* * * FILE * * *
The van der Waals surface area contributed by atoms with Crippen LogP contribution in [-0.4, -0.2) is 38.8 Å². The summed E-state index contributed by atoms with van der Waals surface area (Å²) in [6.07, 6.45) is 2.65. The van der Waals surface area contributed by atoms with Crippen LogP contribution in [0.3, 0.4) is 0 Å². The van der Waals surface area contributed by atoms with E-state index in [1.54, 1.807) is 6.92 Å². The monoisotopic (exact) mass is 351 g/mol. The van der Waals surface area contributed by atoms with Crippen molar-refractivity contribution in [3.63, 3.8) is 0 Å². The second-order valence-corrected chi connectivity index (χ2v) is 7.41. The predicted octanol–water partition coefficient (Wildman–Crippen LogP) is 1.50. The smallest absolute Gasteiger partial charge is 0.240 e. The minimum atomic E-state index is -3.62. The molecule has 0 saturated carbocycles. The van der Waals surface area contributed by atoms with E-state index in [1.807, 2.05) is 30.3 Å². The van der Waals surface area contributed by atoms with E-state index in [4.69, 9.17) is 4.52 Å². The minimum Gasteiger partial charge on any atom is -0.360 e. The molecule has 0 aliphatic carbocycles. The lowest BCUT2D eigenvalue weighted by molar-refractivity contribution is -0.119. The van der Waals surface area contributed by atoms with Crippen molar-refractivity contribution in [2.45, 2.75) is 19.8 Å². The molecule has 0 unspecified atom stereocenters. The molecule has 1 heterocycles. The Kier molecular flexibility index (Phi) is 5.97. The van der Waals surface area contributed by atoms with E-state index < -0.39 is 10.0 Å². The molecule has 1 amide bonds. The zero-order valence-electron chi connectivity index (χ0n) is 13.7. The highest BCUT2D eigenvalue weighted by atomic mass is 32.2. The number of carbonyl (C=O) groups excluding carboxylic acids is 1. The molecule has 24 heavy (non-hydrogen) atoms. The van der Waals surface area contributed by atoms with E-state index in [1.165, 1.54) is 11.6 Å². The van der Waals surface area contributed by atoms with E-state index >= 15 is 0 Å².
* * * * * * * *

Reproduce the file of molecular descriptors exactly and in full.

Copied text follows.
The van der Waals surface area contributed by atoms with Crippen LogP contribution in [-0.4, -0.2) is 38.8 Å². The summed E-state index contributed by atoms with van der Waals surface area (Å²) in [6.07, 6.45) is 2.65. The van der Waals surface area contributed by atoms with Crippen LogP contribution in [0.3, 0.4) is 0 Å². The van der Waals surface area contributed by atoms with E-state index in [1.54, 1.807) is 6.92 Å². The monoisotopic (exact) mass is 351 g/mol. The van der Waals surface area contributed by atoms with Crippen molar-refractivity contribution in [3.63, 3.8) is 0 Å². The second-order valence-corrected chi connectivity index (χ2v) is 7.41. The predicted octanol–water partition coefficient (Wildman–Crippen LogP) is 1.50. The smallest absolute Gasteiger partial charge is 0.240 e. The minimum atomic E-state index is -3.62. The molecule has 0 saturated carbocycles. The van der Waals surface area contributed by atoms with E-state index in [1.807, 2.05) is 30.3 Å². The van der Waals surface area contributed by atoms with E-state index in [4.69, 9.17) is 4.52 Å². The minimum Gasteiger partial charge on any atom is -0.360 e. The molecule has 0 aliphatic carbocycles. The lowest BCUT2D eigenvalue weighted by molar-refractivity contribution is -0.119. The van der Waals surface area contributed by atoms with Crippen molar-refractivity contribution in [2.45, 2.75) is 19.8 Å². The molecule has 0 unspecified atom stereocenters. The molecule has 1 heterocycles. The Kier molecular flexibility index (Phi) is 5.97. The van der Waals surface area contributed by atoms with E-state index < -0.39 is 10.0 Å². The molecule has 1 amide bonds. The zero-order valence-electron chi connectivity index (χ0n) is 13.7. The highest BCUT2D eigenvalue weighted by atomic mass is 32.2. The number of carbonyl (C=O) groups excluding carboxylic acids is 1. The molecule has 24 heavy (non-hydrogen) atoms. The van der Waals surface area contributed by atoms with E-state index in [1.165, 1.54) is 11.6 Å². The van der Waals surface area contributed by atoms with E-state index >= 15 is 0 Å².